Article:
Cholesterol may play a key role in the development of Alzheimer’s disease
Scientists at the University of Virginia School of Medicine and their collaborators have found that cholesterol produced by cells called astrocytes is needed to control the production of beta amyloid, a sticky protein that builds up in the brains of Alzheimer’s patients. Protein accumulates in insoluble plaques, and these are a hallmark of the disease. Many efforts have been made on these plaques in the hope that their removal or prevention could treat or prevent Alzheimer’s.
The new findings provide important information about how and why plaques form and may explain why cholesterol-associated genes have been linked to an increased risk of Alzheimer’s. The results also give scientists an important direction for disease prevention.
“This study helps us understand why cholesterol-related genes are so important for the development of Alzheimer’s disease,” said researcher Dr. Heather A. Ferris. Our data indicate the importance of focusing on cholesterol production in astrocytes and transport to neurons as a way to reduce beta amyloid and prevent plaque formation.
Alzheimer’s plaques and cholesterol
While cholesterol is often associated with clogged arteries and heart disease, it plays important roles in a healthy body. The body produces cholesterol naturally, so it can produce hormones and perform other important functions. The new discovery from Ferris and her collaborators adds a new entry to the list of cholesterol responsibilities.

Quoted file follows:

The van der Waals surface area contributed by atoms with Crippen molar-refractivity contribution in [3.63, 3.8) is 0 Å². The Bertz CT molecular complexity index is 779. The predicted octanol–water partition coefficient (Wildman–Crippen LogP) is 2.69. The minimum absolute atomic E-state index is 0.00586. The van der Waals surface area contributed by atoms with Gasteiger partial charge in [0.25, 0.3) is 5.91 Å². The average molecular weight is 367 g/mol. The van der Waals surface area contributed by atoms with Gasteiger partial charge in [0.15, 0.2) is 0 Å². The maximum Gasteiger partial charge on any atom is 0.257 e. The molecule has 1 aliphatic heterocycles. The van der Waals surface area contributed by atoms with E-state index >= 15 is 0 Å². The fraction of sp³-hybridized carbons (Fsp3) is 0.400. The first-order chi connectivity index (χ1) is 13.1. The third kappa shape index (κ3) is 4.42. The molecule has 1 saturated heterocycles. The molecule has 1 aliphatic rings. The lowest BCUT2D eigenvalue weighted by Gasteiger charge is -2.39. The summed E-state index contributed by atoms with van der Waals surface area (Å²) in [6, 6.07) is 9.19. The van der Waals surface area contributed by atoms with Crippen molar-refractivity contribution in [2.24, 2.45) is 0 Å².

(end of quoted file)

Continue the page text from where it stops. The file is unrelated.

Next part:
The paper also brings a new perspective on the role of astrocytes in Alzheimer’s disease. Scientists have known that these common brain cells undergo dramatic changes in Alzheimer’s, but have not been sure whether the cells suffer from or contribute to the disease. The new results suggest that they had a contribution.
Scientists have discovered that astrocytes help stimulate the progression of Alzheimer’s by producing and distributing cholesterol to brain cells, called neurons. This accumulation of cholesterol increases the production of beta amyloid and, in turn, fuels the accumulation of plaque.
Normally, cholesterol is kept fairly low in neurons, limiting the accumulation of beta amyloid. But in Alzheimer’s, neurons lose their ability to regulate beta amyloid, resulting in plaque formation.
Blocking the production of cholesterol by astrocytes has “vigorously” decreased the production of beta amyloid in laboratory mice, he reports. It is too early to say whether this could be replicated in humans to prevent plaque formation, but scientists believe further research is likely to provide important information that will help fight Alzheimer’s.
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